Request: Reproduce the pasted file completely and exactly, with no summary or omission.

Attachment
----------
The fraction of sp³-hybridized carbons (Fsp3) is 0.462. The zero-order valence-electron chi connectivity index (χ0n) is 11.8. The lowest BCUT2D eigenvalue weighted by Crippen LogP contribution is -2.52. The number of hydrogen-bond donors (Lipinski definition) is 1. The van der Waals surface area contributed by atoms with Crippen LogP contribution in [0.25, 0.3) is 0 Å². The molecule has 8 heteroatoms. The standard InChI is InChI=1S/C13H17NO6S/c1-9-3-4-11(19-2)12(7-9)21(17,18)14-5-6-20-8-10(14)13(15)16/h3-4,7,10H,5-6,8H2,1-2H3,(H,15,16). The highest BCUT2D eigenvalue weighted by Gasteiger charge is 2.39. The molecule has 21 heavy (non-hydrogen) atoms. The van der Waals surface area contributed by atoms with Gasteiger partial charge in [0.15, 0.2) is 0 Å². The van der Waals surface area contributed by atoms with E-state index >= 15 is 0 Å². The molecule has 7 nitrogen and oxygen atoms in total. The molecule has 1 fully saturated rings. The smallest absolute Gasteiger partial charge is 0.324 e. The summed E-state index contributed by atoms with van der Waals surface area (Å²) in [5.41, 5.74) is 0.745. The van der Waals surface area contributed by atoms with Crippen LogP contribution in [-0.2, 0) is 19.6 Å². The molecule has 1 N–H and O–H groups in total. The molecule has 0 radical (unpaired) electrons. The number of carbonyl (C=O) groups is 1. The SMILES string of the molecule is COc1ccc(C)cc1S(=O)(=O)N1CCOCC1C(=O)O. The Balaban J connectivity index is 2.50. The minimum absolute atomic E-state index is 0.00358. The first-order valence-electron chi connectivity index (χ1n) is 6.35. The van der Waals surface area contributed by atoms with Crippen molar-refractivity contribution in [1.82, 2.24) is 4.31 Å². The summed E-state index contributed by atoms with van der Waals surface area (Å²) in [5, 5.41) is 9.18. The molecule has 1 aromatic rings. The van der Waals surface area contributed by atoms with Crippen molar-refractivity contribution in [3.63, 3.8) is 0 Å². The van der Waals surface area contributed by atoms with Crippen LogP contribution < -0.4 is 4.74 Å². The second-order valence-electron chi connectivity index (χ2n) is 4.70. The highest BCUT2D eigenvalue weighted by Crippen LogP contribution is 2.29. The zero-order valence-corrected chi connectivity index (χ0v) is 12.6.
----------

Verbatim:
The fraction of sp³-hybridized carbons (Fsp3) is 0.462. The zero-order valence-electron chi connectivity index (χ0n) is 11.8. The lowest BCUT2D eigenvalue weighted by Crippen LogP contribution is -2.52. The number of hydrogen-bond donors (Lipinski definition) is 1. The van der Waals surface area contributed by atoms with Crippen LogP contribution in [0.25, 0.3) is 0 Å². The molecule has 8 heteroatoms. The standard InChI is InChI=1S/C13H17NO6S/c1-9-3-4-11(19-2)12(7-9)21(17,18)14-5-6-20-8-10(14)13(15)16/h3-4,7,10H,5-6,8H2,1-2H3,(H,15,16). The highest BCUT2D eigenvalue weighted by Gasteiger charge is 2.39. The molecule has 21 heavy (non-hydrogen) atoms. The van der Waals surface area contributed by atoms with Gasteiger partial charge in [0.15, 0.2) is 0 Å². The van der Waals surface area contributed by atoms with E-state index >= 15 is 0 Å². The molecule has 7 nitrogen and oxygen atoms in total. The molecule has 1 fully saturated rings. The smallest absolute Gasteiger partial charge is 0.324 e. The summed E-state index contributed by atoms with van der Waals surface area (Å²) in [5.41, 5.74) is 0.745. The van der Waals surface area contributed by atoms with Crippen LogP contribution in [-0.2, 0) is 19.6 Å². The molecule has 1 N–H and O–H groups in total. The molecule has 0 radical (unpaired) electrons. The number of carbonyl (C=O) groups is 1. The SMILES string of the molecule is COc1ccc(C)cc1S(=O)(=O)N1CCOCC1C(=O)O. The Balaban J connectivity index is 2.50. The minimum absolute atomic E-state index is 0.00358. The first-order valence-electron chi connectivity index (χ1n) is 6.35. The van der Waals surface area contributed by atoms with Crippen molar-refractivity contribution in [1.82, 2.24) is 4.31 Å². The summed E-state index contributed by atoms with van der Waals surface area (Å²) in [5, 5.41) is 9.18. The molecule has 1 aromatic rings. The van der Waals surface area contributed by atoms with Crippen molar-refractivity contribution in [3.63, 3.8) is 0 Å². The van der Waals surface area contributed by atoms with Crippen LogP contribution < -0.4 is 4.74 Å². The second-order valence-electron chi connectivity index (χ2n) is 4.70. The highest BCUT2D eigenvalue weighted by Crippen LogP contribution is 2.29. The zero-order valence-corrected chi connectivity index (χ0v) is 12.6.